Yoga originally was designed  to subtly affect the body for the purpose of insight or self-knowledge. With regular practice, yoga confers a calm fluidity from its baseline cultivation of internal grace. Yoga also breaks up the patterns that bind us, transforming our energy. Through the practice of the physical postures, our mental, emotional and spiritual postures begin to change as well.  They become more balanced, calm, and focused, giving us a new way of coping with life’s inevitable ups and downs.

Holistic Wellbeing expert Randi Ragan is the author of A Year Of Living Mindfully: Seasonal Practices to Nurture Body, Mind and Spirit, to be published in 2016 by Quest Books. She can be found at randiragan.com, her mindful living almanac and blog, and @randiragan on Twitter, Pinterest and Facebook, with daily inspiration for vibrant seasonal living. She is also the founder and owner of the award-winning GreenBliss EcoSpa, named one of Los Angeles’s Top 10 Holistic Spas its very first year in business (2006). Prior to being a business owner, Randi was a yoga and meditation teacher for 12 years. During that time she led yoga and spiritual retreats in California, Mexico and Hawaii, and formed The Blessing Works, which specialized in the creation of customized healing ceremonies and rituals for its clients. Randi lives in Los Angeles with her husband and 13 year old daughter.

Readers: Help Randi feel welcome by commenting below. What do you do to reduce stress? Have you tried yoga? How did your body respond?

14

Exercises That Are Joint-Friendly for Rheumatoid Arthritis

Alexandra Williams, MA

pool classes are great on jointsDear Fun and Fit: Hi, ladies! I used to work out all of the time and then I was diagnosed with Felty’s Syndrome (a rare form of Rheumatoid Arthritis – RA) and I gave up for a long time. Between that and some other things going on in my life I haven’t worked out in 5 years! I’m over it and want to get back into it, but I am lost when it comes to finding something that I can actually do. I know I have to start all over again, but I need something that will not do more damage to my bones. My knees, shoulders, hands and feet are where I have the most problem. That and getting to a gym. Do you have some ideas of ways I can work out around the house, get in shape and get back to the old me before the old me is too old?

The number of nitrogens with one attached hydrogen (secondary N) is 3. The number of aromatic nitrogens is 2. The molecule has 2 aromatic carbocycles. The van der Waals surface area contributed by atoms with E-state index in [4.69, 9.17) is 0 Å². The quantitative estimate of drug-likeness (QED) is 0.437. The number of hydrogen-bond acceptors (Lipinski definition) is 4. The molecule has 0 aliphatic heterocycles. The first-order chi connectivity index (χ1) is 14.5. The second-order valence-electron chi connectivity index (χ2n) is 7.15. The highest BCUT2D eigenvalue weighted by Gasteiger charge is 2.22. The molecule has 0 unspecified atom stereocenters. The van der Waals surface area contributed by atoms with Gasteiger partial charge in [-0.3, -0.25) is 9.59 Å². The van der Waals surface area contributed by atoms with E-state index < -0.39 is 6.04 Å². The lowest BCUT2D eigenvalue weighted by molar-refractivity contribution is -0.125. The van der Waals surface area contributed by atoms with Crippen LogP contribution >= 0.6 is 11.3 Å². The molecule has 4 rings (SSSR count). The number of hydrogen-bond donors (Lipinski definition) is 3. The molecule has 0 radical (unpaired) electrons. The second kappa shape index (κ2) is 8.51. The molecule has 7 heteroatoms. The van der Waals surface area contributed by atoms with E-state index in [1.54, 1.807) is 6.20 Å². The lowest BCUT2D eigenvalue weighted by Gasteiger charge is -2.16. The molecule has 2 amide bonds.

Rena

Hey Rena. My first inclination was to recommend aqua workouts, which are perfect for achy joints, but I already know that you don’t have a pool, so we’ll have to think of other options. Read the linked post anyway, as it also mentions other options that reduce joint stress, such as the elliptical trainer, Pilates and resistance training. As you cannot get to a gym (or beach), I’ll focus on in-home suggestions.

Felty’s Syndrome
For those unfamiliar with RA and Felty’s, classic symptoms include painful, stiff, swollen joints, most commonly the hands, arms and feet. White blood cell counts are very low, and fatigue is common, as is anemia (low red blood cell count).

Before giving suggestions for dealing with exercise and arthritis, I have a few questions.
* Has your doctor cleared you to work out, even at a minimal level
* What kind of range of motion do you have around your affected joints
* Do you have any equipment at home, such as tubes with handles, a recumbent bike, a mat, stability ball
* Is there a certain time of day, such as morning, when you are more comfortable
* Have you consulted with a nutrition expert to see which foods you might want to decrease or increase

Screen Shot 2015-03-22 at 1.17.42 PMSeated Elliptical Machine
Generally speaking, people with painful joints do well with equipment such as a seated elliptical machine (you can even get ones with gloves, in case your hands can’t grip well). Of course, these might be cost-prohibitive for you, so I’ll give you other options too.